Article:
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Do you know which housing markets have fully recovered value lost in the last recession... and which ones haven't?

Homebuyers should act now, mortgage costs will rise

By   |  Posted in Government Programs

In 2008, Fannie Mae and Freddie Mac were placed under government control, and now Washington is looking for ways to relinquish at least some of that control to the private mortgage market. Yet, deconstructing Fannie and Freddie and limiting government influence in the mortgage market won't come without significant change and increased costs.

Fannie Mae and Freddie Mac were originally created to promote home ownership in the U.S. by facilitating the sale of mortgages to private investors. For years they did this successfully and responsibly, but many now believe these government-sponsored enterprises (GSEs) ran unchecked in the years before the financial crisis, promoting risky loans, inflating housing markets and ruining mortgage investors.

A mortgage market without Fannie and Freddie

It is a common sentiment that Fannie Mae and Freddie Mac cannot remain as they are. However, getting consensus on what should happen to these mortgage giants is a much harder decision.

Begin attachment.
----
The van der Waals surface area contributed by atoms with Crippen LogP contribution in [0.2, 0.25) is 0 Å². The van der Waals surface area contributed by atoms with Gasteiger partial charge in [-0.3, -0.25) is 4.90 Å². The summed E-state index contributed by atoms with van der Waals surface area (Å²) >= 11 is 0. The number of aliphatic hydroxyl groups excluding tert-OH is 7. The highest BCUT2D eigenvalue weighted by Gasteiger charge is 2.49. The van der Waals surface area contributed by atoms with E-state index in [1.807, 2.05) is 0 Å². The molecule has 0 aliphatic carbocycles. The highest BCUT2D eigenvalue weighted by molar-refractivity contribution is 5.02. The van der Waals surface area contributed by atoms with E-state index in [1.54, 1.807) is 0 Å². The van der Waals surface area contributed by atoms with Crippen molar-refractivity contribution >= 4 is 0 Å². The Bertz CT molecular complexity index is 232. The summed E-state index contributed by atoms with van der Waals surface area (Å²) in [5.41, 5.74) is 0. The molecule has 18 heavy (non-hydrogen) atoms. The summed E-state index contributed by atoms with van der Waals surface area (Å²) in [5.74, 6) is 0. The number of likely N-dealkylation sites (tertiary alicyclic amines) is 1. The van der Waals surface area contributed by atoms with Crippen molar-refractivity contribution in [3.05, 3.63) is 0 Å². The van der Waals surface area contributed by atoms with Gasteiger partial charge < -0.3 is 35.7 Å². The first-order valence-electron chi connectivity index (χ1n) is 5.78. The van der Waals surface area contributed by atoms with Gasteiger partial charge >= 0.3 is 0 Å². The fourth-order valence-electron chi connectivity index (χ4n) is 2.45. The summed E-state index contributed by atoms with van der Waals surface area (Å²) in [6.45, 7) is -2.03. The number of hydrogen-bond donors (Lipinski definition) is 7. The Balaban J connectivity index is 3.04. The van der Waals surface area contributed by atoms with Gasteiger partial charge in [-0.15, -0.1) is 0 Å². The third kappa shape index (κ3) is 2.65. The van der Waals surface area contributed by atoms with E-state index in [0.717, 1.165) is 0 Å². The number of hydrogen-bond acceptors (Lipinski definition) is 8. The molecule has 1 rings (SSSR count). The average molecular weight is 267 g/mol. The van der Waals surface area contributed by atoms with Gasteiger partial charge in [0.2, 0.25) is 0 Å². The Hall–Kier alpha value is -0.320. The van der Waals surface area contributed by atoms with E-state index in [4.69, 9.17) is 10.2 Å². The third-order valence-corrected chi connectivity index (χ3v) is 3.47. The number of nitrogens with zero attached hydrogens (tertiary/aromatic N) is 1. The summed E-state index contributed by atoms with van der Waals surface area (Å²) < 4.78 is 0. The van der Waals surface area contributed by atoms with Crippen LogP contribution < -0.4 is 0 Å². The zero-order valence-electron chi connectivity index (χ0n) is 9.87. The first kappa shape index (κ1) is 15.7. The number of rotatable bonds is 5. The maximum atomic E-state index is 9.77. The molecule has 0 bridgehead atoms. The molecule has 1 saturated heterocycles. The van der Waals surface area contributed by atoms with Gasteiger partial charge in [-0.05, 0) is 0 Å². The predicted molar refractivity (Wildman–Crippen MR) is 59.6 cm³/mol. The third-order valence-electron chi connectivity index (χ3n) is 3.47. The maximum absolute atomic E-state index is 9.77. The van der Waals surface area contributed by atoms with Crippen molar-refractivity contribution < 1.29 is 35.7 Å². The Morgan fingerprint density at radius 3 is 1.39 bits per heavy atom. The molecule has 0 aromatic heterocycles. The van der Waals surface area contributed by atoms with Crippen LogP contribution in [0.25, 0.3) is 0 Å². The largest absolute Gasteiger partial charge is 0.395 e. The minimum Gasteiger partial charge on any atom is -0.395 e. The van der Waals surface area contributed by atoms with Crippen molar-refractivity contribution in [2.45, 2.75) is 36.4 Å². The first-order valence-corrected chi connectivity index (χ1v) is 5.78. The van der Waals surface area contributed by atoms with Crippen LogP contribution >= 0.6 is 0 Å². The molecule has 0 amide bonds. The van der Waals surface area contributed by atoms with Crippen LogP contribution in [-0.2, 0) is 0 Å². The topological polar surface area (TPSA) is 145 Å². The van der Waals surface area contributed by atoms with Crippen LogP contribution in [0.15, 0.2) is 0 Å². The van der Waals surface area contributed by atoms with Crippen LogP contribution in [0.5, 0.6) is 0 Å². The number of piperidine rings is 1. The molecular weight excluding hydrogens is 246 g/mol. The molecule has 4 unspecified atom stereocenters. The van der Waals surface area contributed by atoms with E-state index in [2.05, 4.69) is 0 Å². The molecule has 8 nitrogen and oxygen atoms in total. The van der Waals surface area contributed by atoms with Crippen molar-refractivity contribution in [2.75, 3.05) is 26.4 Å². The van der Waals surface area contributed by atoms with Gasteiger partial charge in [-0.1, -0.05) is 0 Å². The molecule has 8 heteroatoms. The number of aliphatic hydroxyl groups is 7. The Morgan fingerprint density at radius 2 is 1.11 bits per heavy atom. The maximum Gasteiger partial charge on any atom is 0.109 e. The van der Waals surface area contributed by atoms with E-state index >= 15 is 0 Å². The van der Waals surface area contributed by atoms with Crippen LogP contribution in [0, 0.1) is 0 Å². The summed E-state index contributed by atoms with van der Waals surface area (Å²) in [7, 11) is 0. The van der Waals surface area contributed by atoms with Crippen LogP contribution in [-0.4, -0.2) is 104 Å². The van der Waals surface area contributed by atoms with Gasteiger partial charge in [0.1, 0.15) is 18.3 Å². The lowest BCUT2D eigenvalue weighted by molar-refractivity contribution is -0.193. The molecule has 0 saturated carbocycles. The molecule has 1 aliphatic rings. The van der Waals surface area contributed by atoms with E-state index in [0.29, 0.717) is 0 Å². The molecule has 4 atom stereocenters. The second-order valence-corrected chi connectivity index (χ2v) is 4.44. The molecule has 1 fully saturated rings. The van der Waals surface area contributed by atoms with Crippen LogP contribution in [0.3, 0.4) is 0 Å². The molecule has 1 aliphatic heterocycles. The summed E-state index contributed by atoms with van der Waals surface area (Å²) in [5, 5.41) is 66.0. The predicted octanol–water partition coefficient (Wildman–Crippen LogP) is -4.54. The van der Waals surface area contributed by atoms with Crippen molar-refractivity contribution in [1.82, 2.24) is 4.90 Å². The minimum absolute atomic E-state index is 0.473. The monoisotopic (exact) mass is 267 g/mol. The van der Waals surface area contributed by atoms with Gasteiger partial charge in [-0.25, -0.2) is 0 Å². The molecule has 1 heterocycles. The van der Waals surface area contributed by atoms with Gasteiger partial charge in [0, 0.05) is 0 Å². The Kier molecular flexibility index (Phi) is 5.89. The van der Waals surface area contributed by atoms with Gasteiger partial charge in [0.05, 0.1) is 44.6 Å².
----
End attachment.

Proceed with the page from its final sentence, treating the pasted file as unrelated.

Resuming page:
At issue is the hybrid public/private model of the GSEs. On the one hand, they have operated as publicly-traded corporations with a private-sector appetite for risk and profit. On the other hand, these institutions long benefited from the implicit backing of the U.S. government.

The Obama administration put forward its plan in a February 2011 white paper by the U.S. Department of Treasury, "Reforming America's Housing Finance Market." The report advocates increasing the market share of private mortgage lending companies while carefully reducing the role of Fannie and Freddie--with the ultimate aim of winding both institutions down.

The administration's vision is limiting the role of government "to robust oversight and consumer protection, targeted assistance for low- and moderate-income homeowners and renters and carefully designed support for market stability and crisis response."

3 proposed options under debate

So what might the mortgage industry look like with scaled-back government involvement? Three choices were put forth in the Treasury's report:

1. Limit the role of government to running the Federal Housing Administration and other programs targeted to creditworthy lower- and moderate-income borrowers. The advantages of this choice include making private financial institutions bear the consequences of their own lending decisions and limiting taxpayers' exposure. The disadvantages include higher mortgage rates and costs for those who do not qualify for FHA loans (though one stated goal of the plan is to make sure that the "majority of borrowers" do not qualify for FHA financing).